One dictionary defines ‘smug’ as ‘excessively self-satisfied’ or ‘complacent’. Another describes ‘smug’ as ‘irritatingly pleased with oneself’.
Smugness is generally thought of to be a bad thing. It can close your mind to new ideas and alienate everyone around you.
However, smugness is not all bad. I think feeling smug, provided the feeling is kept to oneself, can be an effective motivator.
We easily forget how weak and uninspired we feel when we do not stick to our plans for exercise or diet or anything else.
We also forget how energetic, self-satisfied and even smug we feel when we carry out our plans or at least make an all out effort to achieve them.
However, we can make effective use of both of these negative and positive feelings if we make a point of remembering them vividly and using them to motivate ourselves.
Most self-improvement writers do not recommend dwelling on the unpleasant memories which accompany failure because we tend to become obsessed by them and end up programming our subconscious with thoughts which will attract failure and feelings of incompetence.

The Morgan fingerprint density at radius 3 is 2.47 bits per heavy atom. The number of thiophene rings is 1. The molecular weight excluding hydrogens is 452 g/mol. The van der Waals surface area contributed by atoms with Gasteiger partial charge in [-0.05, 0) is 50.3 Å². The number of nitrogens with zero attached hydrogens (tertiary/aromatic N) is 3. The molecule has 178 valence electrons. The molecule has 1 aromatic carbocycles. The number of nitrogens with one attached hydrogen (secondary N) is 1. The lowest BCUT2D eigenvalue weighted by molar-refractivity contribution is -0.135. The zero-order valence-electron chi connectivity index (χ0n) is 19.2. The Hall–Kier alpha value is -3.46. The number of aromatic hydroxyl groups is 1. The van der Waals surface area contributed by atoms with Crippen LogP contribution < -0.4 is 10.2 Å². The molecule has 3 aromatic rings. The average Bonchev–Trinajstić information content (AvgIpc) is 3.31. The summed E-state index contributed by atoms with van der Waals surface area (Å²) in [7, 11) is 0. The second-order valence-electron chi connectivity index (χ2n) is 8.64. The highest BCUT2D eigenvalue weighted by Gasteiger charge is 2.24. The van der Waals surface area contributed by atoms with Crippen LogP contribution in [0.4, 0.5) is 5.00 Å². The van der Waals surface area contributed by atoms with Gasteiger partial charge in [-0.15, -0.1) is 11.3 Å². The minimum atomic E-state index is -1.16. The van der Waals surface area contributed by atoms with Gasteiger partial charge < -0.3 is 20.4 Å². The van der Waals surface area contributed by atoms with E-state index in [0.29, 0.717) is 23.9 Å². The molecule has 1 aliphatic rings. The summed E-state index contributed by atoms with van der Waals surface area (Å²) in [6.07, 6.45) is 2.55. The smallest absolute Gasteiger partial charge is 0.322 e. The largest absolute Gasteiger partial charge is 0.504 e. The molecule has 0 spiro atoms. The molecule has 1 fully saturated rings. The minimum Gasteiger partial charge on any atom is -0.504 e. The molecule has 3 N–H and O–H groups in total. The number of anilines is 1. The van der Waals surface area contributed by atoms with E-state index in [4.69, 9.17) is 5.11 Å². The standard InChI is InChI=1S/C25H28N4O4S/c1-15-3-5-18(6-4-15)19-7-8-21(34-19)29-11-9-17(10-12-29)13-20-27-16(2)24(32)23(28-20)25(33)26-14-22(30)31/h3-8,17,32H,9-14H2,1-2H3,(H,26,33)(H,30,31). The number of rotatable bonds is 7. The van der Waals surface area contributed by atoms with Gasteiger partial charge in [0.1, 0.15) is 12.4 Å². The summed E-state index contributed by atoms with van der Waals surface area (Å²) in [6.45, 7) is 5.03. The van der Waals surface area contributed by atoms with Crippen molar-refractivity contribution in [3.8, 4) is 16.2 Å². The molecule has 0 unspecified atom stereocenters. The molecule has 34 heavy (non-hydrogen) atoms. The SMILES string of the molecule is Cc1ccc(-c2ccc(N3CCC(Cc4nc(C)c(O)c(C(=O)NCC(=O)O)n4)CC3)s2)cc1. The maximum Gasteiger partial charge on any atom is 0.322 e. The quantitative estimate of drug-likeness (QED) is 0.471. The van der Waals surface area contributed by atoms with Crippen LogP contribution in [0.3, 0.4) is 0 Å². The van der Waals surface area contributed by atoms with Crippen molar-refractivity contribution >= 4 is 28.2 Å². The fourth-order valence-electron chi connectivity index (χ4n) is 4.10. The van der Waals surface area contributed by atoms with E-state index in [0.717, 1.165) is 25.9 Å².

But, we all have an ingrained wish to flee pain and embrace pleasure. Dwelling on a vivid memory of the pain of failure can motivate us to take the necessary action that will make such failure unlikely.
Recently, I heard someone mention how he had been ripped off by a cowboy roofer (apologies to genuine cowboys). When he realised he had been conned, he felt ‘horrible’. But he also expressed the benefit of remembering this feeling:
"I will never be conned again. "
I, too, have been conned massively once and, in a less devastating manner, twice. The feeling of being a complete idiot is not a pleasant one, although it is one I have experienced quite frequently! But I don't think I will be conned in the same ways again.